Boss Rule in the Gilded Age: Matt Quay of Pennsylvania

By James A. Kehl | Go to book overview

13
Leader of the Anti-Hanna Forces 1900-1904

MARK HANNA quickly learned that the Quayites would not forget his affront to their leader. Penrose addressed him forcefully in the Senate cloakroom: "Senator, it probably didn't occur to you that the next legislature of Pennsylvania will send you some very disturbing news. . . . I'm simply telling you that you have some months to prepare yourself for the return of Mr. Quay who has a hell of a memory. I'd work hard during those months, senator, if I were you."1

As predicted, Quay was prepared to act. The first opportunity came when the Republican National Convention assembled in Philadelphia on June 19, 1900. Quay gathered a few stray political threads, cleverly wove them into a rope, and securely tied the hands of the national chairman. His comprehensive plan was a cooperative venture with Boss Platt of New York, who was anxious to transplant Governor Theodore Roosevelt, his enfant terrible, into the national arena because he was a threat to the boss's system. By muscling into the state's patronage picture, the governor was slowly wrecking the Platt machine. Platt had confidentially requested Hanna's support for a campaign to make the second position on the ticket available to Roosevelt. He interpreted Hanna's refusal as retaliation for his endorsement of Reed over McKinley during the 1896 nomination hassle, and he was stymied until Quay came to the rescue.2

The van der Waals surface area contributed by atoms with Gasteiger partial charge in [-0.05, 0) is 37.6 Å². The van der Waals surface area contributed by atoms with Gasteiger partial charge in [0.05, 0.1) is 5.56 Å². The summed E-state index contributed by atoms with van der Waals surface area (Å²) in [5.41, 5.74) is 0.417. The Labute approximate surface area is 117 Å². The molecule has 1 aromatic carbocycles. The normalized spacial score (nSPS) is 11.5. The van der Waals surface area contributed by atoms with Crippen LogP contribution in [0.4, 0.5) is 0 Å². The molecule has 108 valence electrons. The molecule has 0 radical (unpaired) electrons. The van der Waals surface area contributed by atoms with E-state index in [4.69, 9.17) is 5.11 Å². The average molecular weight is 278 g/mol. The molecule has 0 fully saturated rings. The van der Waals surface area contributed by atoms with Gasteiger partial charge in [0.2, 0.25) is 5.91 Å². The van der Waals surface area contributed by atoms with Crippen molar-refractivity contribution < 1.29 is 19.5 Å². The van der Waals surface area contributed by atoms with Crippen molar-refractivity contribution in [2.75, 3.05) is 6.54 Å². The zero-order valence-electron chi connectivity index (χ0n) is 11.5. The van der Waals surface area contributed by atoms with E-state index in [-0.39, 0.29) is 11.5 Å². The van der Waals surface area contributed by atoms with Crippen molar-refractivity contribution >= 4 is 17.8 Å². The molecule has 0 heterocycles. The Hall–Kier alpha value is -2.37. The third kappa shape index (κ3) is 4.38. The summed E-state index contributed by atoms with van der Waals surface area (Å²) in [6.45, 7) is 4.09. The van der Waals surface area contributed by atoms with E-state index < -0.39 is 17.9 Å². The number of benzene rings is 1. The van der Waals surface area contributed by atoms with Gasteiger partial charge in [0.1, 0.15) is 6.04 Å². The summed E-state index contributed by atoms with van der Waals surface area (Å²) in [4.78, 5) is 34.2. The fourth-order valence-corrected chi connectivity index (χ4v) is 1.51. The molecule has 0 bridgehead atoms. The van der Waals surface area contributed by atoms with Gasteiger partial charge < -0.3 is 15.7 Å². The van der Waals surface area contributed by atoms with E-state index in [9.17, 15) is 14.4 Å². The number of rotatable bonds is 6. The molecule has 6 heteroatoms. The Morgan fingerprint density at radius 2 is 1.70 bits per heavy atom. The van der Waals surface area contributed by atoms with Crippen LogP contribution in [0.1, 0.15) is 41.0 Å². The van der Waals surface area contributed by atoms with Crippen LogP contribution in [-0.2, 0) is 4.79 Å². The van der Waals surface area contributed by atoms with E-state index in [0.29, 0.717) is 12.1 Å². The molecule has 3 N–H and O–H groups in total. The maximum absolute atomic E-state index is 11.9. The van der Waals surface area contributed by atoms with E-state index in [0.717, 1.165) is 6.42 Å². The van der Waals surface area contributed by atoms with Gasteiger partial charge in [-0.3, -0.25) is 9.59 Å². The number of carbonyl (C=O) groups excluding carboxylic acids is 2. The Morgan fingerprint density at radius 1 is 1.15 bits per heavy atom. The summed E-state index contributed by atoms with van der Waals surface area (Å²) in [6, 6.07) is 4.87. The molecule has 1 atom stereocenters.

Quay knew that the selection of a candidate for vice-president was the last and least significant function of a national chairman. Usually the slot was assigned as a consolation prize to a defeated faction or a different section of the nation. The Beaver boss decided that in 1900 the second spot on the ticket

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